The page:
It is misleading and a gross over-simplification to say that my behavior had nothing to do with my rape or that guns had nothing to do with the Newtown massacre. It is obvious in both cases multiple variables were in play. The question is how do we correct for these factors? In my case, after the rape I didn’t stop drinking or going to bars. But I did use a buddy system when I went out. I stopped accepting rides from strangers; and I stopped dressing in a way that attracted unwanted attention. In other words, I stopped tugging on Superman’s cape.

It follows that we should make changes to our laws and culture that would prevent gun homicides — not hammer homicides or knife homicides, but gun homicides. If only one life had been saved — Noah’s, Grace’s or Dylan’s — wouldn’t that one life justify changing our ways and our laws? In the same way I didn’t stop going to bars in college, I’m not saying taking away everyone’s guns is the answer to gun violence.

No combination of laws will completely eliminate gun homicides just as, by virtue of being a woman, I’m still at risk for being raped despite taking additional precautions. But if it were my Stuart or Spencer or your son or daughter whose life was spared because of a law or shift in perspective that could perhaps even set in motion a butterfly effect, wouldn’t it be worth the effort and limited cost to our liberties to adjust our ways of thinking and doing things? Is there one person who can answer no to this? If there is, don’t tell me. Tell your child — to his/her face — you’d not be willing to give up some gun rights to save his/her life.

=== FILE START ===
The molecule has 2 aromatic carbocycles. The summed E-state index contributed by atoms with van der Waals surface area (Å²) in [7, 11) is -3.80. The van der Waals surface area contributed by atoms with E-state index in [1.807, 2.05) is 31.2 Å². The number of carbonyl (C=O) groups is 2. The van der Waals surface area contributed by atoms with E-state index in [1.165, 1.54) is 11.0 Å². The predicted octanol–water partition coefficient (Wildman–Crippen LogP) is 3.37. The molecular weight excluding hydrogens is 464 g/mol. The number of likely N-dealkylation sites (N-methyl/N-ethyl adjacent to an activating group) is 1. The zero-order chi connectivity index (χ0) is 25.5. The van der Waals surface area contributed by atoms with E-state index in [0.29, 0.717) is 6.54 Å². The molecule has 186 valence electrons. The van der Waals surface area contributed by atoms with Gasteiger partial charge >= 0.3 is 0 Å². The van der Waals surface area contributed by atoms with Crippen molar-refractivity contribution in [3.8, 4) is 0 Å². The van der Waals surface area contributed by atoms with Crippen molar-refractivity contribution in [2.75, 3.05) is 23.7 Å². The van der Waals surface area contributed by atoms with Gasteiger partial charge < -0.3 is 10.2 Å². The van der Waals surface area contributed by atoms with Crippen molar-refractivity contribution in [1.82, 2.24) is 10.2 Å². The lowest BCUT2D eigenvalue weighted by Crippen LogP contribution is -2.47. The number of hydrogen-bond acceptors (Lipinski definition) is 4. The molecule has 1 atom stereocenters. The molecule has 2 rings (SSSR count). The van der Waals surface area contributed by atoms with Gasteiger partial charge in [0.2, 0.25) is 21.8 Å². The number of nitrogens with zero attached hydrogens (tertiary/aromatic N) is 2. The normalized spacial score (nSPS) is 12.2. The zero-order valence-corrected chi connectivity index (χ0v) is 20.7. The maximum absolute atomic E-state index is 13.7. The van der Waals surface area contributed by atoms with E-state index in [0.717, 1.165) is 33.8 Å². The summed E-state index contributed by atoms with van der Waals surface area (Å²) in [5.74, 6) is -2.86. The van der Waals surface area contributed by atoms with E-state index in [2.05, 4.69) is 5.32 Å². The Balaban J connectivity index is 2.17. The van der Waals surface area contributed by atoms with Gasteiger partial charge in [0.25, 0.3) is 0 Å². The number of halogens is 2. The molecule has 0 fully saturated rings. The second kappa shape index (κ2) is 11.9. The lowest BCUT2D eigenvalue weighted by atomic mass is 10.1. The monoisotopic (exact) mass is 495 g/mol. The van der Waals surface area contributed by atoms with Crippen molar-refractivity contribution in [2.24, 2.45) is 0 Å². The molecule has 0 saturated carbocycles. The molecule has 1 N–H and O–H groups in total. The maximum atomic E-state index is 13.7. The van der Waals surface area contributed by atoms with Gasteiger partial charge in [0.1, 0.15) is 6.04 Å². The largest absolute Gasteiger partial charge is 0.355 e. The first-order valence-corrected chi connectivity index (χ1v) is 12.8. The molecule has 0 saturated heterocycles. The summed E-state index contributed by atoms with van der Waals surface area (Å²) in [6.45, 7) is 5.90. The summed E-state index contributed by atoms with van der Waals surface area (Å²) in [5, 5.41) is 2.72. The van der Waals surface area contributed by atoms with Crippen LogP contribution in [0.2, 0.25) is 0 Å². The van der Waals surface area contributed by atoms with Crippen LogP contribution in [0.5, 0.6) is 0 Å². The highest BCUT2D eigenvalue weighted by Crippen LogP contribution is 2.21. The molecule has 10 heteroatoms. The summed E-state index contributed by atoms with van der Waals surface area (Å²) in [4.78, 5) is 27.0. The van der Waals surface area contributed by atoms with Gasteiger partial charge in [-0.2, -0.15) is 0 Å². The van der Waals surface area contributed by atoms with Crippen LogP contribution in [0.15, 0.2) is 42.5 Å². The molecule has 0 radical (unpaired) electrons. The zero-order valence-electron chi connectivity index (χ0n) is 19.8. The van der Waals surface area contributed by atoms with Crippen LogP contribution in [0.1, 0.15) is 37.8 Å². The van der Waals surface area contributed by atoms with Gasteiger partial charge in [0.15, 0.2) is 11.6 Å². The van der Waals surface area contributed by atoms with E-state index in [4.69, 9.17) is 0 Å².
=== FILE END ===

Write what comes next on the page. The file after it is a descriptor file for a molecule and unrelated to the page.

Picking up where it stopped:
Roost works in the book publishing industry.

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Posted by Staff on Feb 7 2013. Filed under Columnists. You can follow any responses to this entry through the RSS 2.0. You can skip to the end and leave a response. Pinging is currently not allowed.

17 Comments for “Amy Roost: A bullet straight into the heart of my innocence”

  1. Dick Lyles

    I'm saddened to hear about your experience as an 18 year old. What a horrible experience. One that no one should have to endure.